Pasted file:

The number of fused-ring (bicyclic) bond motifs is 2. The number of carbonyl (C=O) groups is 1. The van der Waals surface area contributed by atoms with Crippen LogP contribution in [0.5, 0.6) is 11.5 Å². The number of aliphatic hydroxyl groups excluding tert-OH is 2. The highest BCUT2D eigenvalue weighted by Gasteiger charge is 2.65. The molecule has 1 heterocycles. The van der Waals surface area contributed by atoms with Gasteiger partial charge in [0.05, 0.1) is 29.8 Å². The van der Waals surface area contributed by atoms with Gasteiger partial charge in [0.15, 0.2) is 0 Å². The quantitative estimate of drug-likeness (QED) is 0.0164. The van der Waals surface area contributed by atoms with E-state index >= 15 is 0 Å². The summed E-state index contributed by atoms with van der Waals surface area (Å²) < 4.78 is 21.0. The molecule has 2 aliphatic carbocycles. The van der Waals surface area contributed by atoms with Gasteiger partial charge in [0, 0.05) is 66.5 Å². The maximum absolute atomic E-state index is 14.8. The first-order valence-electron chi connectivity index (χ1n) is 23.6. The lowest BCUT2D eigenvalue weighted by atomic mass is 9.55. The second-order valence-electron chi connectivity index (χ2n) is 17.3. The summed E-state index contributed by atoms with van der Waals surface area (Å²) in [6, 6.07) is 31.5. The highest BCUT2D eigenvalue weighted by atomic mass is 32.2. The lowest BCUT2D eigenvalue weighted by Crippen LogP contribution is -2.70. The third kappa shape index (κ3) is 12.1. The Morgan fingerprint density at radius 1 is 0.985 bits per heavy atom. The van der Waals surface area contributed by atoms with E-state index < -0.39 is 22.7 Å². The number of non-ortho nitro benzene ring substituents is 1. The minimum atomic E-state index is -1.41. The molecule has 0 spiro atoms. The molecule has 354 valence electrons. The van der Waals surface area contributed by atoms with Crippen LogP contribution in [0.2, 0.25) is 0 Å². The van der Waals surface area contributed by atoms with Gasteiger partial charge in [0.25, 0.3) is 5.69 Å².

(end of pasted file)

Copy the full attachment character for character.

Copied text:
The number of fused-ring (bicyclic) bond motifs is 2. The number of carbonyl (C=O) groups is 1. The van der Waals surface area contributed by atoms with Crippen LogP contribution in [0.5, 0.6) is 11.5 Å². The number of aliphatic hydroxyl groups excluding tert-OH is 2. The highest BCUT2D eigenvalue weighted by Gasteiger charge is 2.65. The molecule has 1 heterocycles. The van der Waals surface area contributed by atoms with Gasteiger partial charge in [0.05, 0.1) is 29.8 Å². The van der Waals surface area contributed by atoms with Gasteiger partial charge in [0.15, 0.2) is 0 Å². The quantitative estimate of drug-likeness (QED) is 0.0164. The van der Waals surface area contributed by atoms with E-state index >= 15 is 0 Å². The summed E-state index contributed by atoms with van der Waals surface area (Å²) < 4.78 is 21.0. The molecule has 2 aliphatic carbocycles. The van der Waals surface area contributed by atoms with Gasteiger partial charge in [0, 0.05) is 66.5 Å². The maximum absolute atomic E-state index is 14.8. The first-order valence-electron chi connectivity index (χ1n) is 23.6. The lowest BCUT2D eigenvalue weighted by atomic mass is 9.55. The second-order valence-electron chi connectivity index (χ2n) is 17.3. The summed E-state index contributed by atoms with van der Waals surface area (Å²) in [6, 6.07) is 31.5. The highest BCUT2D eigenvalue weighted by atomic mass is 32.2. The lowest BCUT2D eigenvalue weighted by Crippen LogP contribution is -2.70. The third kappa shape index (κ3) is 12.1. The Morgan fingerprint density at radius 1 is 0.985 bits per heavy atom. The van der Waals surface area contributed by atoms with E-state index < -0.39 is 22.7 Å². The number of non-ortho nitro benzene ring substituents is 1. The minimum atomic E-state index is -1.41. The molecule has 0 spiro atoms. The molecule has 354 valence electrons. The van der Waals surface area contributed by atoms with Crippen LogP contribution in [0.2, 0.25) is 0 Å². The van der Waals surface area contributed by atoms with Gasteiger partial charge in [0.25, 0.3) is 5.69 Å².